Directed by Dieter Dorn, this Munich Opera production of Idomeneo is the latest in a series of provocative stagings of the young Mozart's first mature opera seria. There is something about this youthful work, with its unprecedentedly high dramatic stakes and scope, that seems to incite extreme responses, but whereas earlier interpretations such as the 2003 Deutsche Oper Berlin production (cancelled in revival in 2006 in light of the Mohammed cartoons controversy) or Peter Sellars' and Anish Kapoor's Bush-era production for Glyndebourne Touring in 2003 explored the work's politically radical elements, this new production is more interested in the aesthetics of the opera.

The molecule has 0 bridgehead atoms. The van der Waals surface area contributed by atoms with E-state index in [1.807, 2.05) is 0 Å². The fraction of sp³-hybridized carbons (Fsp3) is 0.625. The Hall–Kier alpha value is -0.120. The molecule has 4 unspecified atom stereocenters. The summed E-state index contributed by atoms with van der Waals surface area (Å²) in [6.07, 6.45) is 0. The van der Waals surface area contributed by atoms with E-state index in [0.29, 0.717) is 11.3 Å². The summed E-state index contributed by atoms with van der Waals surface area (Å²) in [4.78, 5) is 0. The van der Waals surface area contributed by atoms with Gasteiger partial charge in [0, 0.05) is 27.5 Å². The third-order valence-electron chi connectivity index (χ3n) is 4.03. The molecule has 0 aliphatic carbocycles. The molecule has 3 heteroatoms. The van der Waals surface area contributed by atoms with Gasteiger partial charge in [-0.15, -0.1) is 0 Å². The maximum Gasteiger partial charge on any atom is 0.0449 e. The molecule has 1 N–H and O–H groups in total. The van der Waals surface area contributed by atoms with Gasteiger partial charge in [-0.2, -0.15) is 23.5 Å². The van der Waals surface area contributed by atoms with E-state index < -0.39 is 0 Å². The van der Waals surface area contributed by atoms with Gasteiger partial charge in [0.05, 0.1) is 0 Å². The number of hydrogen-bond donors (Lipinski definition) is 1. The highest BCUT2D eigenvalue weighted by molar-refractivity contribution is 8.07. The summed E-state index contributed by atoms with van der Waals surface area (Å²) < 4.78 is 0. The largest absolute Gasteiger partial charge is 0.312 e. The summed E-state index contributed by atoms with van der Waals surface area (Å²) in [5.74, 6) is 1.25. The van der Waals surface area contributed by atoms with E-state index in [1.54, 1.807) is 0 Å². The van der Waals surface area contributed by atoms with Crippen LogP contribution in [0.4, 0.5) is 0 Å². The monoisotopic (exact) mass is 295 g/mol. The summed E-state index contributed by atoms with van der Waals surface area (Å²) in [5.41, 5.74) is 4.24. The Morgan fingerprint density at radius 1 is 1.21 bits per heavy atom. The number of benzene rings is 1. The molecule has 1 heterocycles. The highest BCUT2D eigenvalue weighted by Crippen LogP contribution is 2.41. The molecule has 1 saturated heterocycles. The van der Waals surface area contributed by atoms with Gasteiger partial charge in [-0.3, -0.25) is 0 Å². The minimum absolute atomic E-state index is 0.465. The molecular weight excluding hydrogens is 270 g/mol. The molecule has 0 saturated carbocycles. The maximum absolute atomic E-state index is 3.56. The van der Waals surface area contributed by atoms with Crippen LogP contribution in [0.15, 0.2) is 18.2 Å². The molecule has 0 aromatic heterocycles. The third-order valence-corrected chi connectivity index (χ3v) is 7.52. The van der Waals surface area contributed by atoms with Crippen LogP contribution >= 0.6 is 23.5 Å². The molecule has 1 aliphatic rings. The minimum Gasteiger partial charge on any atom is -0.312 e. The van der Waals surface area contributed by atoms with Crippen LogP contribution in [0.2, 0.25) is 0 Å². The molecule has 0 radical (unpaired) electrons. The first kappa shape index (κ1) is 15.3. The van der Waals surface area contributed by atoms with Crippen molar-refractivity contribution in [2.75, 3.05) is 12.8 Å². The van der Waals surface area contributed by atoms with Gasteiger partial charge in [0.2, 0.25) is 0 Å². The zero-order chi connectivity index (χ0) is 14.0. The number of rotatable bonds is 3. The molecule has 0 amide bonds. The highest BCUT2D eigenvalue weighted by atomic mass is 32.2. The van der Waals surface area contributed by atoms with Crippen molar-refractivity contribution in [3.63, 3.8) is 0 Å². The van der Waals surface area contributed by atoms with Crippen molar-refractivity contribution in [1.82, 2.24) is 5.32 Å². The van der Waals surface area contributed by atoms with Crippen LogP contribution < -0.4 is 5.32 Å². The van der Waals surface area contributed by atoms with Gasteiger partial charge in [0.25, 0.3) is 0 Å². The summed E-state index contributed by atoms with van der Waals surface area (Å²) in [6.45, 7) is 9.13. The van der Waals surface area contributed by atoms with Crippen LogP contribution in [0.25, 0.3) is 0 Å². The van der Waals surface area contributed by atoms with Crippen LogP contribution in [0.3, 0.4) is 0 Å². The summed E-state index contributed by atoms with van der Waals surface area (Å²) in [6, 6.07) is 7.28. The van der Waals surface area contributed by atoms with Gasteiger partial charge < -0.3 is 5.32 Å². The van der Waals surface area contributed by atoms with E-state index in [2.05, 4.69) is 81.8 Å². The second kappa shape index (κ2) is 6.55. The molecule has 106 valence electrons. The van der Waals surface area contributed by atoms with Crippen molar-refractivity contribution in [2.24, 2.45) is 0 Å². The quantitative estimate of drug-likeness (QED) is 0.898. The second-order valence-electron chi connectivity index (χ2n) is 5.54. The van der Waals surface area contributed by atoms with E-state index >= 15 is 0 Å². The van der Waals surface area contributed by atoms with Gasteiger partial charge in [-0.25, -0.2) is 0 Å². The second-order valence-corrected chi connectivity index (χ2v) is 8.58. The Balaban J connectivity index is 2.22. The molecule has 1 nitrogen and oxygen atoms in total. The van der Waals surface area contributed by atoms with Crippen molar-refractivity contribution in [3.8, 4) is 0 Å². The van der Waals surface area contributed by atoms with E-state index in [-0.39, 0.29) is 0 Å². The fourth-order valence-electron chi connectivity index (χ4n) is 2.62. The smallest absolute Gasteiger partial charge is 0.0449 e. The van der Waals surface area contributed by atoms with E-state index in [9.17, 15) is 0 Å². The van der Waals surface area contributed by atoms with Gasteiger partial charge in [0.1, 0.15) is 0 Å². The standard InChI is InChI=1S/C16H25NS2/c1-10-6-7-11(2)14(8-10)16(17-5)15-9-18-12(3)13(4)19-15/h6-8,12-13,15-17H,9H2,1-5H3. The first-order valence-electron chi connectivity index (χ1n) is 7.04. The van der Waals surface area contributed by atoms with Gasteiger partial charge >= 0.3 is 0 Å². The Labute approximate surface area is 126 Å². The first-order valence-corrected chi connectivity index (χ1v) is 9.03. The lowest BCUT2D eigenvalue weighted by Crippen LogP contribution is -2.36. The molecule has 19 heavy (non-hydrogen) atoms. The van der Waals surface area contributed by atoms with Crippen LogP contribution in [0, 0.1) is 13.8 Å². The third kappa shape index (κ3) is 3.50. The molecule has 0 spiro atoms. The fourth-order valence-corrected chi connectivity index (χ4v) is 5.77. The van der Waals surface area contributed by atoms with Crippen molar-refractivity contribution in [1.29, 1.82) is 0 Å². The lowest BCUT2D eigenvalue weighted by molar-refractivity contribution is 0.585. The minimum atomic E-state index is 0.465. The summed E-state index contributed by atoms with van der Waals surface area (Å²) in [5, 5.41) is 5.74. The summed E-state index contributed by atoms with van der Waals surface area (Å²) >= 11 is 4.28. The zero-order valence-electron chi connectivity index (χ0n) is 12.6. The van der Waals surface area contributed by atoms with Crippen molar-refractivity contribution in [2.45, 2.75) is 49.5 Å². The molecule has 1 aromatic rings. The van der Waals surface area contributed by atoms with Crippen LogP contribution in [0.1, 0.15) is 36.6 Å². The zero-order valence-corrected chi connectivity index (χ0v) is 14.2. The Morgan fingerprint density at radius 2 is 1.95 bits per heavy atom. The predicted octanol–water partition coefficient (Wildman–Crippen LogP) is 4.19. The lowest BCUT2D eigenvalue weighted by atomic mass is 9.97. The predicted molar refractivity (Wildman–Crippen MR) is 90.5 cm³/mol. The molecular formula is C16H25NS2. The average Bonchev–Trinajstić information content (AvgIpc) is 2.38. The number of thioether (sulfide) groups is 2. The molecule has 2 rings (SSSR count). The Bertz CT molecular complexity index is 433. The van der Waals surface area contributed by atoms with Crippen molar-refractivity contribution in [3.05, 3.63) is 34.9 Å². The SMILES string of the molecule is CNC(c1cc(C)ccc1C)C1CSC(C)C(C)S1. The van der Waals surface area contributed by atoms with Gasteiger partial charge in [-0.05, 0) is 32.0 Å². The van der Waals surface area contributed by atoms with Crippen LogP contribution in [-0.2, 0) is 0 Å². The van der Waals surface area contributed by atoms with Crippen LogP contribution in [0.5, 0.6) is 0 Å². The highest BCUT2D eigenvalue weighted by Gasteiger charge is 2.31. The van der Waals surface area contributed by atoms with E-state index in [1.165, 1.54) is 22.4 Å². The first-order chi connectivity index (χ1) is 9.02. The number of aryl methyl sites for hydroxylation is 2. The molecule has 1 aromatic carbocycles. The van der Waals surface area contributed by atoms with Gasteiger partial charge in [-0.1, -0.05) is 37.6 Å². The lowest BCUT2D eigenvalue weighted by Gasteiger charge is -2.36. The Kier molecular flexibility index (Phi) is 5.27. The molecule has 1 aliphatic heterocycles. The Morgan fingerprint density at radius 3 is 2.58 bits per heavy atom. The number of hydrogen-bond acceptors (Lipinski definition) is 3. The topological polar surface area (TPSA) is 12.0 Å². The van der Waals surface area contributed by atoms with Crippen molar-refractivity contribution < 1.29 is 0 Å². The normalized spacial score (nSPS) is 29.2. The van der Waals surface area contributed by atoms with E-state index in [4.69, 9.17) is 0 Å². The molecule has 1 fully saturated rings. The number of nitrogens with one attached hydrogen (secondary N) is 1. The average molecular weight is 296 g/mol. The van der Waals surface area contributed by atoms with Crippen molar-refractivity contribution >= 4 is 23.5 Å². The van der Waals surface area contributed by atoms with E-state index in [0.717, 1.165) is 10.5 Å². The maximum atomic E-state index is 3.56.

Composed when Mozart was just 24, the work bears the stylistic and structural influences of Gluck and Metastasio's reforms of opera, particularly in its psychological development of character and use of French-style arias and accompanied recitatives. Yet the uncharacteristically prominent chorus presence and integrated ballet sections are pure Mozart, and signal the exploratory and experimental aspect of this early work – we see the young composer attempting to move away from rigid set-piece structures into a more fluid drama, essaying techniques that would appear in refined form in the later operas. This original social and artistic context of the work provides ample justification for the experiments of any contemporary director, and it's an invitation that Dieter Dorn here takes up enthusiastically.